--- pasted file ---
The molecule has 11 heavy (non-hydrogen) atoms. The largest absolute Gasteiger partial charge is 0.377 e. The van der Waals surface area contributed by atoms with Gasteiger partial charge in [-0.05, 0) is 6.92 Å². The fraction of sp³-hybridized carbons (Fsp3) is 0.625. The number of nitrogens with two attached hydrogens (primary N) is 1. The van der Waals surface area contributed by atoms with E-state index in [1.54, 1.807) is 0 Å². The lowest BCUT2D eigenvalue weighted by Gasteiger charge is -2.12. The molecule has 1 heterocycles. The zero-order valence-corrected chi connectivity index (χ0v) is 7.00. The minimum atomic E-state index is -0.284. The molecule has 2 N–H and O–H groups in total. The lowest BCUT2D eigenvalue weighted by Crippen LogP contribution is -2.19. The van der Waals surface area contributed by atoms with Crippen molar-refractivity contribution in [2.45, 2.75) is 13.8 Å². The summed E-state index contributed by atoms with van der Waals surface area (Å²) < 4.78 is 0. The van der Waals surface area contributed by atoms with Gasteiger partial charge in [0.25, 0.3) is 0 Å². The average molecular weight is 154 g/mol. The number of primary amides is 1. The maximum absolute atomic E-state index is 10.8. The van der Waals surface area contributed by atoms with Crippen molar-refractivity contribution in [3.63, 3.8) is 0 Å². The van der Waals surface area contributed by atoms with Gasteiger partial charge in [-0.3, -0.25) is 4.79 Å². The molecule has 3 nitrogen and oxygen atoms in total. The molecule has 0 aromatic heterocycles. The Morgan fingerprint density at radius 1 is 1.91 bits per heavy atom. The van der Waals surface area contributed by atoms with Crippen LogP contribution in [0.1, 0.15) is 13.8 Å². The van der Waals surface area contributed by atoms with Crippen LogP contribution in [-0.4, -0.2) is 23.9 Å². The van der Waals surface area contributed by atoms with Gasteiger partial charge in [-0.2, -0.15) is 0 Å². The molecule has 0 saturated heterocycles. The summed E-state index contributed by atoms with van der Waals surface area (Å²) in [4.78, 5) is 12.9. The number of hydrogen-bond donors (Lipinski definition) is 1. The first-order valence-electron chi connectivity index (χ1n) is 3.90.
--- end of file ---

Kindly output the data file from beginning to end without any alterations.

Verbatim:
The molecule has 11 heavy (non-hydrogen) atoms. The largest absolute Gasteiger partial charge is 0.377 e. The van der Waals surface area contributed by atoms with Gasteiger partial charge in [-0.05, 0) is 6.92 Å². The fraction of sp³-hybridized carbons (Fsp3) is 0.625. The number of nitrogens with two attached hydrogens (primary N) is 1. The van der Waals surface area contributed by atoms with E-state index in [1.54, 1.807) is 0 Å². The lowest BCUT2D eigenvalue weighted by Gasteiger charge is -2.12. The molecule has 1 heterocycles. The zero-order valence-corrected chi connectivity index (χ0v) is 7.00. The minimum atomic E-state index is -0.284. The molecule has 2 N–H and O–H groups in total. The lowest BCUT2D eigenvalue weighted by Crippen LogP contribution is -2.19. The van der Waals surface area contributed by atoms with Crippen molar-refractivity contribution in [2.45, 2.75) is 13.8 Å². The summed E-state index contributed by atoms with van der Waals surface area (Å²) < 4.78 is 0. The van der Waals surface area contributed by atoms with Gasteiger partial charge in [0.25, 0.3) is 0 Å². The average molecular weight is 154 g/mol. The number of primary amides is 1. The maximum absolute atomic E-state index is 10.8. The van der Waals surface area contributed by atoms with Crippen molar-refractivity contribution in [3.63, 3.8) is 0 Å². The van der Waals surface area contributed by atoms with Gasteiger partial charge in [-0.3, -0.25) is 4.79 Å². The molecule has 3 nitrogen and oxygen atoms in total. The molecule has 0 aromatic heterocycles. The Morgan fingerprint density at radius 1 is 1.91 bits per heavy atom. The van der Waals surface area contributed by atoms with Crippen LogP contribution in [0.1, 0.15) is 13.8 Å². The van der Waals surface area contributed by atoms with Crippen LogP contribution in [-0.4, -0.2) is 23.9 Å². The van der Waals surface area contributed by atoms with Gasteiger partial charge in [-0.2, -0.15) is 0 Å². The molecule has 0 saturated heterocycles. The summed E-state index contributed by atoms with van der Waals surface area (Å²) in [4.78, 5) is 12.9. The number of hydrogen-bond donors (Lipinski definition) is 1. The first-order valence-electron chi connectivity index (χ1n) is 3.90.